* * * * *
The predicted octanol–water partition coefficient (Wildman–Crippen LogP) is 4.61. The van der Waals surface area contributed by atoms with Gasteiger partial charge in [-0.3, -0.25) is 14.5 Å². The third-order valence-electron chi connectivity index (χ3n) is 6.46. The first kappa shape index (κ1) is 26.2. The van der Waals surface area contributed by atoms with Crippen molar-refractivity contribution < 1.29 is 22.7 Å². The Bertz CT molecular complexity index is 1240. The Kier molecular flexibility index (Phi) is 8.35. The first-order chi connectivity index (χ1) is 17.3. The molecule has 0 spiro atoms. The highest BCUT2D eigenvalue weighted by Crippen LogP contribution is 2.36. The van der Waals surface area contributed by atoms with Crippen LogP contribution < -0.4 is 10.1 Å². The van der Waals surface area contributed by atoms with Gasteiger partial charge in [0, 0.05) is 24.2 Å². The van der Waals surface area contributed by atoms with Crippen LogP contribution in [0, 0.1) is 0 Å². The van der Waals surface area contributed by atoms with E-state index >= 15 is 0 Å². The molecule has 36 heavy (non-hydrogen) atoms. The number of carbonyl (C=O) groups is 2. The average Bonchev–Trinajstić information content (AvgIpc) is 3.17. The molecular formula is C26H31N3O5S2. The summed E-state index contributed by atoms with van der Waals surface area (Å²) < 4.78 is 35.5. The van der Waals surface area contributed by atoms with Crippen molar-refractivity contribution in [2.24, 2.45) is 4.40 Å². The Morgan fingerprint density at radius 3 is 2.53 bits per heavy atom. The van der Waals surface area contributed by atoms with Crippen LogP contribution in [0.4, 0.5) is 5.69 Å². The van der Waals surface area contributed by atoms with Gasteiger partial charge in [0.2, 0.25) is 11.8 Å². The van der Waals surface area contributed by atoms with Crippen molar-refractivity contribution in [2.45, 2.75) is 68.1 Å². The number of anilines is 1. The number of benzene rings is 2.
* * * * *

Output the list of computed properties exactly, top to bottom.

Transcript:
The predicted octanol–water partition coefficient (Wildman–Crippen LogP) is 4.61. The van der Waals surface area contributed by atoms with Gasteiger partial charge in [-0.3, -0.25) is 14.5 Å². The third-order valence-electron chi connectivity index (χ3n) is 6.46. The first kappa shape index (κ1) is 26.2. The van der Waals surface area contributed by atoms with Crippen molar-refractivity contribution < 1.29 is 22.7 Å². The Bertz CT molecular complexity index is 1240. The Kier molecular flexibility index (Phi) is 8.35. The first-order chi connectivity index (χ1) is 17.3. The molecule has 0 spiro atoms. The highest BCUT2D eigenvalue weighted by Crippen LogP contribution is 2.36. The van der Waals surface area contributed by atoms with Crippen LogP contribution < -0.4 is 10.1 Å². The van der Waals surface area contributed by atoms with Gasteiger partial charge in [0, 0.05) is 24.2 Å². The van der Waals surface area contributed by atoms with Crippen LogP contribution in [0, 0.1) is 0 Å². The van der Waals surface area contributed by atoms with E-state index >= 15 is 0 Å². The molecule has 36 heavy (non-hydrogen) atoms. The number of carbonyl (C=O) groups is 2. The average Bonchev–Trinajstić information content (AvgIpc) is 3.17. The molecular formula is C26H31N3O5S2. The summed E-state index contributed by atoms with van der Waals surface area (Å²) < 4.78 is 35.5. The van der Waals surface area contributed by atoms with Crippen molar-refractivity contribution in [2.24, 2.45) is 4.40 Å². The Morgan fingerprint density at radius 3 is 2.53 bits per heavy atom. The van der Waals surface area contributed by atoms with Crippen LogP contribution in [0.4, 0.5) is 5.69 Å². The van der Waals surface area contributed by atoms with Gasteiger partial charge in [0.2, 0.25) is 11.8 Å². The van der Waals surface area contributed by atoms with Crippen molar-refractivity contribution in [2.45, 2.75) is 68.1 Å². The number of anilines is 1. The number of benzene rings is 2.